Microsoft Word – where would we be without it? So many assignments, important documents and just about anything else are written on Word, and therefore when something goes wrong, it can be very damaging. Even in an age where technology is rapidly improving, files are often corrupted for one reason or another. The reason for this is often due to multiple versions of Word being used, problems with a USB drive, OneDrive issues or something else. However, there are ways of addressing the problem. In this article, we take a look at the different ways of recovering and hopefully repairing corrupted Word documents. If we fix your problem and you want to show some gratitude, we happily accept donations below via PayPal!
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Method One: ‘Recover Text From Any File’
We start with this as it has the highest success rate. However please note this works best for a document that only uses Text – this method will try and rescue purely the text from your Word document – which for most people will be enough. Please note also that any formatting will be subsequently lost. Only text is rescued. In Word, click ‘File’ and then ‘Open’. When looking for your document, click on the dropdown next to ‘All Files’. Click ‘Recover Text from any file’ and then navigate to the damaged document. Click Open, and with luck, you the rescued text will appear. In some cases unfortunately, strange symbols will appear.
Method Two: Force Word to try and Repair File
This simple method is a good way to begin. First up, load up Microsoft Word, using a blank document. Head to File, then click Open. Locate the document that is corrupted. Click once, and then use the downward arrow next to ‘Open’. Once here, select the ‘Open and Repair’ option. Hopefully, this will lead Word to repairing the file automatically. If all goes well, you will be able to continue working on the original document.
Method Three: Change Document Format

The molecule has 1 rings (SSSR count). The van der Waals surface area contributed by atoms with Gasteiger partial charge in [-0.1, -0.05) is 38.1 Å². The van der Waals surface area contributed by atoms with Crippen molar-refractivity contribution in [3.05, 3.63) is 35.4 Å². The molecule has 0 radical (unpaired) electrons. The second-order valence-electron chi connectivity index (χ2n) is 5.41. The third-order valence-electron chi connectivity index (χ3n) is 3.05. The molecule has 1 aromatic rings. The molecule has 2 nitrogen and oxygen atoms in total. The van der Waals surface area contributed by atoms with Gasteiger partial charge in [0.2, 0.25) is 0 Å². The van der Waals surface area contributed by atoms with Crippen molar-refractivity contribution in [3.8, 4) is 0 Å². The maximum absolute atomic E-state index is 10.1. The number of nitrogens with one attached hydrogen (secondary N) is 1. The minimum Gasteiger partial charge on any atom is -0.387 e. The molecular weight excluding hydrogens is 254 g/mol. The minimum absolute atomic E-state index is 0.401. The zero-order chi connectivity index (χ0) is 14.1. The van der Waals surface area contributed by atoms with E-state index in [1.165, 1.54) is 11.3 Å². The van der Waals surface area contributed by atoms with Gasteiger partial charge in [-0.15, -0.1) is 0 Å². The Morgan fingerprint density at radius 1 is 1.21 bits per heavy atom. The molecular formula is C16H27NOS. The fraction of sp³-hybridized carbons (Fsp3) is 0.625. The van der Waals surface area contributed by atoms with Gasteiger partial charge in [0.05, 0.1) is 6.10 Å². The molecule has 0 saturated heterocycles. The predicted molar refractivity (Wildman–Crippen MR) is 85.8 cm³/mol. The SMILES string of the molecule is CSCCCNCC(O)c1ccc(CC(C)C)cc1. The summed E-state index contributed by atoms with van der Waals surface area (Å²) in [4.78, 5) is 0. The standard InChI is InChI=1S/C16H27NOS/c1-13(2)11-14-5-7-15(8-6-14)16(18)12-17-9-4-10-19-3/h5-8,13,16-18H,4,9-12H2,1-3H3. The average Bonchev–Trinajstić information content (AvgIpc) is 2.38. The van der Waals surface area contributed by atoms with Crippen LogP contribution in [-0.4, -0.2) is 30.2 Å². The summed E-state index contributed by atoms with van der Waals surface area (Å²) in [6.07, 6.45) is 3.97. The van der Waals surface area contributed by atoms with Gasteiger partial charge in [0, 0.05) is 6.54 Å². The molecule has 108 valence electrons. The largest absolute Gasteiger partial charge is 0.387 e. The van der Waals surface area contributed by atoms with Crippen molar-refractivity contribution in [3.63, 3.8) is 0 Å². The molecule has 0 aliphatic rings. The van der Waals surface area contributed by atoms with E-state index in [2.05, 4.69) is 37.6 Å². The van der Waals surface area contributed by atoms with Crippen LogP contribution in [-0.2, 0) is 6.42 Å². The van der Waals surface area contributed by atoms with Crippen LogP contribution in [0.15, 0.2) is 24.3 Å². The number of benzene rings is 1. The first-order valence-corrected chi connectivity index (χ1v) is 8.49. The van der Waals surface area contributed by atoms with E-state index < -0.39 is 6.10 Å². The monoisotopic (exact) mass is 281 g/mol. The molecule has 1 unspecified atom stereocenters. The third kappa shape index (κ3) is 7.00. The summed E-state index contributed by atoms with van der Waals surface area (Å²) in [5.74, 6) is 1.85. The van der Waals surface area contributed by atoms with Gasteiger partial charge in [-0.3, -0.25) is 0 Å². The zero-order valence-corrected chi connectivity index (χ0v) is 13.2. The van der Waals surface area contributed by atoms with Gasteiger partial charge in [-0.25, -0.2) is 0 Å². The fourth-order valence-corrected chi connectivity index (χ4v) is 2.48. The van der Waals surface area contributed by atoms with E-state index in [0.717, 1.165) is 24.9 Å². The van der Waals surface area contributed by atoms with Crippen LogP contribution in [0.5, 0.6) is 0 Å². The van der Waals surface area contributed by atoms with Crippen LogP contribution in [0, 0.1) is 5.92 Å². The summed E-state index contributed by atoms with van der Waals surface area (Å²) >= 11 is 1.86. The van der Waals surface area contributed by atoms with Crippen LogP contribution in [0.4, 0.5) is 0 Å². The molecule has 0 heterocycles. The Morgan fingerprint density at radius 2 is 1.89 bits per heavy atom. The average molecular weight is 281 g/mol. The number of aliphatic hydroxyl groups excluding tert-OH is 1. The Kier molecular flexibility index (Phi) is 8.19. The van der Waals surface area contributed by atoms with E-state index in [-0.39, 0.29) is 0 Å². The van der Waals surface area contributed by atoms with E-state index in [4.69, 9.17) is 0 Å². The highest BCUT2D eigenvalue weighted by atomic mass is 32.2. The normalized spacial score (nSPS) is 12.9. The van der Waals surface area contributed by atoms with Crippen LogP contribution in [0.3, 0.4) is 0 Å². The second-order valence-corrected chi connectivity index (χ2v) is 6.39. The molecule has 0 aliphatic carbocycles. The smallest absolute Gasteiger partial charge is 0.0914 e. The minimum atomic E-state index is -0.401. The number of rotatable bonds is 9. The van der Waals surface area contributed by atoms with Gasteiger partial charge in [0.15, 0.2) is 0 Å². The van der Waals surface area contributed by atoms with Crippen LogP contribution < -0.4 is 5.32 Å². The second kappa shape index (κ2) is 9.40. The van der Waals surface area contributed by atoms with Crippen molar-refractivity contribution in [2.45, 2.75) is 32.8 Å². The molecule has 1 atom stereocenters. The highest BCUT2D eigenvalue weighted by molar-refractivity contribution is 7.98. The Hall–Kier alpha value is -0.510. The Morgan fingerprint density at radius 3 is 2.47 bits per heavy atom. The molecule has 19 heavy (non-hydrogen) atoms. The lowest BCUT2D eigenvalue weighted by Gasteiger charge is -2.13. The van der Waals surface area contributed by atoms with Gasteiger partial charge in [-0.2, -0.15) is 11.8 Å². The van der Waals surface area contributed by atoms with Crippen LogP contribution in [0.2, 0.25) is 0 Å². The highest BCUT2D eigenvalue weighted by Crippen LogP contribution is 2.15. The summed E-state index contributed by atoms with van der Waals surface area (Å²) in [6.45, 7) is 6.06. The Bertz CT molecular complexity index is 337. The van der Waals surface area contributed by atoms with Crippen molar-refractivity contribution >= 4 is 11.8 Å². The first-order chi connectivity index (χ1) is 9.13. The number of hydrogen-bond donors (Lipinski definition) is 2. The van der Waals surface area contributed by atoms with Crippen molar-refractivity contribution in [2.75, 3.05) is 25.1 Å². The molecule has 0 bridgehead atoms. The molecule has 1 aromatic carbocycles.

This method can only be used if you can actually get into the Microsoft Word document – which isn’t always possible. But if you can, go and ‘save as’ in a different file format, such as the Rich Text Format (.rtf). You can then click save. Once you’ve closed the document, try opening it up again in its new format.
Method Four: Copy and Paste
Again this method is only suitable when you can access the document, proceed to the next method otherwise. A simple way of fixing the document is to copy and paste all of the content in the affected document into a new document, before saving the new document – hopefully there won’t be any issues with the new document.
Method Five: Open Word in Draft Mode
This is suitable for when a damaged document doesn’t open. For this method, open Word. On the ‘View’ tab, click ‘Draft’ within the ‘Document Views’ group. Click ‘File’, then ‘Options’ and ‘Advanced’. Locate the ‘Show document content’ area, tick the box asking to ‘use draft font in draft and outline views’ and ‘show picture placeholders’. Next, in ‘General’, unselect the ‘update automatic links at Open’, then click OK and close Word. Next, re-start Word and try and find your document. Hopefully it has been recovered, and you can save it as a new document. Continue on for further troubleshooting.
Method Six: Use Objects to Open Document
Open up a new blank document and navigate to the ‘Insert’ tab. Click ‘Insert Object’ and then ‘Text from File’. Next, locate the damaged document, before clicking ‘insert’. Hopefully this will recover your document.
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Method Seven: Submit Document to Specialist
It doesn’t look good at the moment for your document unfortunately. However, your document can be sent to a specialist for evaluation, and possible recovery. We can carry out this service for you, but it will cost £99.99. If we are unable to fix the problem, we can offer a refund of £14.99. If you want to proceed with this option, which should be a last resort, make the purchase below with PayPal. Then, email the affected document to us at firstname.lastname@example.org – please note we require two working days to apply fixes. We will return the document to you as quickly as possible, and issue a £14.99 refund in the event that we can’t fix your problem.
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